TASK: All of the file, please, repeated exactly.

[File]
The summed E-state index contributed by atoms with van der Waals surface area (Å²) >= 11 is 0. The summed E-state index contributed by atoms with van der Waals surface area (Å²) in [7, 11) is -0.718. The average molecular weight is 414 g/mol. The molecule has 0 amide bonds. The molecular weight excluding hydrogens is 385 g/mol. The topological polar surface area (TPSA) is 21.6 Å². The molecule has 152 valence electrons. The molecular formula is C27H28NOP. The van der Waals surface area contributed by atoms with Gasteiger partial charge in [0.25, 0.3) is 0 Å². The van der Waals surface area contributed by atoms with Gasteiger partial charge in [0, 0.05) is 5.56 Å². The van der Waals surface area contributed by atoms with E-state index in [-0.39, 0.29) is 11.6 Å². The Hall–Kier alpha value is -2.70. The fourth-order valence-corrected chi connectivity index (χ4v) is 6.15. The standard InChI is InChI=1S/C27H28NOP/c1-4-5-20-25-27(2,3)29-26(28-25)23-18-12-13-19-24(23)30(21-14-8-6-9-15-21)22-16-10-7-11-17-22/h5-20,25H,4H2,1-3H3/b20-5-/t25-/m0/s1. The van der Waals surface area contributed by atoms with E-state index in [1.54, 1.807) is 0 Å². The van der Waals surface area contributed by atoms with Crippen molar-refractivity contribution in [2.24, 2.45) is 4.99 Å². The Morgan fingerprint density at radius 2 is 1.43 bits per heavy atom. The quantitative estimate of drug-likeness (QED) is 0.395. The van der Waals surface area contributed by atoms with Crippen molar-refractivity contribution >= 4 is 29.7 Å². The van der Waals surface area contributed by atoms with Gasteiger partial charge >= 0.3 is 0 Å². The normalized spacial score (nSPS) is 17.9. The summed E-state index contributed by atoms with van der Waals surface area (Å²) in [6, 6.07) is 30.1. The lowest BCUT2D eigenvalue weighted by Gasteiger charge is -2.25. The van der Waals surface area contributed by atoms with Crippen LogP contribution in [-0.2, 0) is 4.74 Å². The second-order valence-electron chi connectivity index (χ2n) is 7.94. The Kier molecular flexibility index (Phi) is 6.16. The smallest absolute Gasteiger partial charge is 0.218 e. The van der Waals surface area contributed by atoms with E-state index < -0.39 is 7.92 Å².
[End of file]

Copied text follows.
The summed E-state index contributed by atoms with van der Waals surface area (Å²) >= 11 is 0. The summed E-state index contributed by atoms with van der Waals surface area (Å²) in [7, 11) is -0.718. The average molecular weight is 414 g/mol. The molecule has 0 amide bonds. The molecular weight excluding hydrogens is 385 g/mol. The topological polar surface area (TPSA) is 21.6 Å². The molecule has 152 valence electrons. The molecular formula is C27H28NOP. The van der Waals surface area contributed by atoms with Gasteiger partial charge in [0.25, 0.3) is 0 Å². The van der Waals surface area contributed by atoms with Gasteiger partial charge in [0, 0.05) is 5.56 Å². The van der Waals surface area contributed by atoms with E-state index in [-0.39, 0.29) is 11.6 Å². The Hall–Kier alpha value is -2.70. The fourth-order valence-corrected chi connectivity index (χ4v) is 6.15. The standard InChI is InChI=1S/C27H28NOP/c1-4-5-20-25-27(2,3)29-26(28-25)23-18-12-13-19-24(23)30(21-14-8-6-9-15-21)22-16-10-7-11-17-22/h5-20,25H,4H2,1-3H3/b20-5-/t25-/m0/s1. The van der Waals surface area contributed by atoms with E-state index in [1.54, 1.807) is 0 Å². The van der Waals surface area contributed by atoms with Crippen molar-refractivity contribution in [2.24, 2.45) is 4.99 Å². The Morgan fingerprint density at radius 2 is 1.43 bits per heavy atom. The quantitative estimate of drug-likeness (QED) is 0.395. The van der Waals surface area contributed by atoms with Crippen molar-refractivity contribution >= 4 is 29.7 Å². The van der Waals surface area contributed by atoms with Gasteiger partial charge >= 0.3 is 0 Å². The normalized spacial score (nSPS) is 17.9. The summed E-state index contributed by atoms with van der Waals surface area (Å²) in [6, 6.07) is 30.1. The lowest BCUT2D eigenvalue weighted by Gasteiger charge is -2.25. The van der Waals surface area contributed by atoms with Crippen LogP contribution in [-0.2, 0) is 4.74 Å². The second-order valence-electron chi connectivity index (χ2n) is 7.94. The Kier molecular flexibility index (Phi) is 6.16. The smallest absolute Gasteiger partial charge is 0.218 e. The van der Waals surface area contributed by atoms with E-state index < -0.39 is 7.92 Å².